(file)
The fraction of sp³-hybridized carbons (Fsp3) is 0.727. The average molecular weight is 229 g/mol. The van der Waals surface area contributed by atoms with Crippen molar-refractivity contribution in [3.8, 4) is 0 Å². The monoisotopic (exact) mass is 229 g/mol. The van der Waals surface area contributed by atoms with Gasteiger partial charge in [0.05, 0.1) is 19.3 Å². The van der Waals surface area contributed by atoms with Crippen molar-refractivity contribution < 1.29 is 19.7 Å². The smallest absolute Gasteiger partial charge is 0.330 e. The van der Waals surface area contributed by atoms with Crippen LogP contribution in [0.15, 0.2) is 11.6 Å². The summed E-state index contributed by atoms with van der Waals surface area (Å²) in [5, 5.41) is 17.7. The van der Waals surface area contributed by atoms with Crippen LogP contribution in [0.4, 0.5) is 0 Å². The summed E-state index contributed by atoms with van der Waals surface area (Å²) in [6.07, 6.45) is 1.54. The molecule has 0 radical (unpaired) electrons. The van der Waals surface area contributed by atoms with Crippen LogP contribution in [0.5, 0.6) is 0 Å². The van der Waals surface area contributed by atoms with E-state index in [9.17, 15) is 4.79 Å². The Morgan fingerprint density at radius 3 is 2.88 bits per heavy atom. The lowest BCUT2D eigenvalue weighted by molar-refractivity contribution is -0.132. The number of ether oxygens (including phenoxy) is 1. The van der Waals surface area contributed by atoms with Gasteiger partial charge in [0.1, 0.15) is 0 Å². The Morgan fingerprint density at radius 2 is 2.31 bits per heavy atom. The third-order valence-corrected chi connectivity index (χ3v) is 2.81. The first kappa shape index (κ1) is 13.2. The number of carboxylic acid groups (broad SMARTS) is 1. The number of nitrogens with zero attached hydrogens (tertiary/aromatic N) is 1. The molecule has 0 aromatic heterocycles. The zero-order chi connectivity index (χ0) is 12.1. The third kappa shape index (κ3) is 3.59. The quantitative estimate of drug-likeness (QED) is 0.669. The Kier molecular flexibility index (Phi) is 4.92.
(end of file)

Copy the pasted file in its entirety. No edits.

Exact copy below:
The fraction of sp³-hybridized carbons (Fsp3) is 0.727. The average molecular weight is 229 g/mol. The van der Waals surface area contributed by atoms with Crippen molar-refractivity contribution in [3.8, 4) is 0 Å². The monoisotopic (exact) mass is 229 g/mol. The van der Waals surface area contributed by atoms with Gasteiger partial charge in [0.05, 0.1) is 19.3 Å². The van der Waals surface area contributed by atoms with Crippen molar-refractivity contribution < 1.29 is 19.7 Å². The smallest absolute Gasteiger partial charge is 0.330 e. The van der Waals surface area contributed by atoms with Crippen LogP contribution in [0.15, 0.2) is 11.6 Å². The summed E-state index contributed by atoms with van der Waals surface area (Å²) in [5, 5.41) is 17.7. The van der Waals surface area contributed by atoms with Crippen LogP contribution in [0.4, 0.5) is 0 Å². The summed E-state index contributed by atoms with van der Waals surface area (Å²) in [6.07, 6.45) is 1.54. The molecule has 0 radical (unpaired) electrons. The van der Waals surface area contributed by atoms with Crippen LogP contribution in [0.5, 0.6) is 0 Å². The van der Waals surface area contributed by atoms with E-state index in [9.17, 15) is 4.79 Å². The Morgan fingerprint density at radius 3 is 2.88 bits per heavy atom. The lowest BCUT2D eigenvalue weighted by molar-refractivity contribution is -0.132. The number of ether oxygens (including phenoxy) is 1. The van der Waals surface area contributed by atoms with Gasteiger partial charge in [0.1, 0.15) is 0 Å². The Morgan fingerprint density at radius 2 is 2.31 bits per heavy atom. The third-order valence-corrected chi connectivity index (χ3v) is 2.81. The first kappa shape index (κ1) is 13.2. The number of carboxylic acid groups (broad SMARTS) is 1. The number of nitrogens with zero attached hydrogens (tertiary/aromatic N) is 1. The molecule has 0 aromatic heterocycles. The zero-order chi connectivity index (χ0) is 12.1. The third kappa shape index (κ3) is 3.59. The quantitative estimate of drug-likeness (QED) is 0.669. The Kier molecular flexibility index (Phi) is 4.92.